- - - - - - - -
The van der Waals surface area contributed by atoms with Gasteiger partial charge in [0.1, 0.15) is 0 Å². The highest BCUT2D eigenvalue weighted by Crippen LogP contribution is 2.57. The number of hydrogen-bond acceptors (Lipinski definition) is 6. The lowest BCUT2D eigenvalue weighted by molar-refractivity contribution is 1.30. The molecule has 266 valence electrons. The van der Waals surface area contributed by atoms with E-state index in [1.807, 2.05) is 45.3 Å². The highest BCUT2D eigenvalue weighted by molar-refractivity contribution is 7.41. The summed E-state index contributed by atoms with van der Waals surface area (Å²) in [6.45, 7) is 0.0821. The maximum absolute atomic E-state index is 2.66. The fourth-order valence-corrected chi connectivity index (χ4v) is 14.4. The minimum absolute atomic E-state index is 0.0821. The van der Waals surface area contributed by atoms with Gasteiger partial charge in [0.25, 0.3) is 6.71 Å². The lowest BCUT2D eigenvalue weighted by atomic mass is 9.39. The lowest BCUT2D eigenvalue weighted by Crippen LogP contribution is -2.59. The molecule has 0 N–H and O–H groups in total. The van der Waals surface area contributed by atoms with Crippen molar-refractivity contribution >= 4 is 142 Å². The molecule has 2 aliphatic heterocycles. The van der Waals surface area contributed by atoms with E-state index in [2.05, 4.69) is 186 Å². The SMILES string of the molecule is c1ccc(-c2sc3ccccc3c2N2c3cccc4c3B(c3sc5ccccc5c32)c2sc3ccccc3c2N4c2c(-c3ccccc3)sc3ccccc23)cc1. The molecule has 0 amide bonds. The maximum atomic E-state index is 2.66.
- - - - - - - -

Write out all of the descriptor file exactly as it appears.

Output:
The van der Waals surface area contributed by atoms with Gasteiger partial charge in [0.1, 0.15) is 0 Å². The highest BCUT2D eigenvalue weighted by Crippen LogP contribution is 2.57. The number of hydrogen-bond acceptors (Lipinski definition) is 6. The lowest BCUT2D eigenvalue weighted by molar-refractivity contribution is 1.30. The molecule has 266 valence electrons. The van der Waals surface area contributed by atoms with E-state index in [1.807, 2.05) is 45.3 Å². The highest BCUT2D eigenvalue weighted by molar-refractivity contribution is 7.41. The summed E-state index contributed by atoms with van der Waals surface area (Å²) in [6.45, 7) is 0.0821. The maximum absolute atomic E-state index is 2.66. The fourth-order valence-corrected chi connectivity index (χ4v) is 14.4. The minimum absolute atomic E-state index is 0.0821. The van der Waals surface area contributed by atoms with Gasteiger partial charge in [0.25, 0.3) is 6.71 Å². The lowest BCUT2D eigenvalue weighted by atomic mass is 9.39. The lowest BCUT2D eigenvalue weighted by Crippen LogP contribution is -2.59. The molecule has 0 N–H and O–H groups in total. The van der Waals surface area contributed by atoms with Crippen molar-refractivity contribution >= 4 is 142 Å². The molecule has 2 aliphatic heterocycles. The van der Waals surface area contributed by atoms with E-state index in [2.05, 4.69) is 186 Å². The SMILES string of the molecule is c1ccc(-c2sc3ccccc3c2N2c3cccc4c3B(c3sc5ccccc5c32)c2sc3ccccc3c2N4c2c(-c3ccccc3)sc3ccccc23)cc1. The molecule has 0 amide bonds. The maximum atomic E-state index is 2.66.